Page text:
Why is this thing allowed both in C and C++?
I can't speak for C++, but for C at least a function designator is converted to a pointer:
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A function designator is an expression that has function type. Except
when it is the operand of the sizeof operator or the unary & operator,
a function designator with type ‘‘function returning type’’ is
converted to an expression that has type ‘‘pointer to function
Applying the indirection operator yields a function designator:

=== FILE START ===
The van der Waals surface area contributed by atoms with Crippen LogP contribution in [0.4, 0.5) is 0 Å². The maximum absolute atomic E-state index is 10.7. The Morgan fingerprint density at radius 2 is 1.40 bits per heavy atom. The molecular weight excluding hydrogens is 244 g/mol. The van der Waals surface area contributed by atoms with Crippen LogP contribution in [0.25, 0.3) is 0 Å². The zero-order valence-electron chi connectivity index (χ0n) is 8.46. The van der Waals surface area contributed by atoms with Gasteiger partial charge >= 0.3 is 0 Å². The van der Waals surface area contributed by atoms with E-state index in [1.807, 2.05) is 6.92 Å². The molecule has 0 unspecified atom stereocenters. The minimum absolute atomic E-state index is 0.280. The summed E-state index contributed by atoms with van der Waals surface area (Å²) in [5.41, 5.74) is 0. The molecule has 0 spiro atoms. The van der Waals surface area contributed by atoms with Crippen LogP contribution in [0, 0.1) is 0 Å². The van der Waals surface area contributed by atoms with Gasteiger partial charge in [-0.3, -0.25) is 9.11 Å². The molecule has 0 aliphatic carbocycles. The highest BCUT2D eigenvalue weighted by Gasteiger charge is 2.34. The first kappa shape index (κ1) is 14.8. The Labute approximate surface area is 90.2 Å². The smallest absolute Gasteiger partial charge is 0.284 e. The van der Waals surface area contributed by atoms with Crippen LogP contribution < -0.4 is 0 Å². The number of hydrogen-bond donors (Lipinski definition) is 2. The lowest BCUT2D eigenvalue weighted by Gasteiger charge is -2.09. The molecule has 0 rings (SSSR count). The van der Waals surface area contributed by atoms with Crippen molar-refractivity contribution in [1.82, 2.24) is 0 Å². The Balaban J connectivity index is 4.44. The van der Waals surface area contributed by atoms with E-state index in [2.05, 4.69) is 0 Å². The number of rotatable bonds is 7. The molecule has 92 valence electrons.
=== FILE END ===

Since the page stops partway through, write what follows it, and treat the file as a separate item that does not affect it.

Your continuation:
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The unary * operator denotes indirection. If the operand points to a
function, the result is a function designator
So no matter how many times you apply the indirection operator you'll get the same thing: a function designator that's immediately converted to a pointer.
In my opinion there's little or no use in doing this.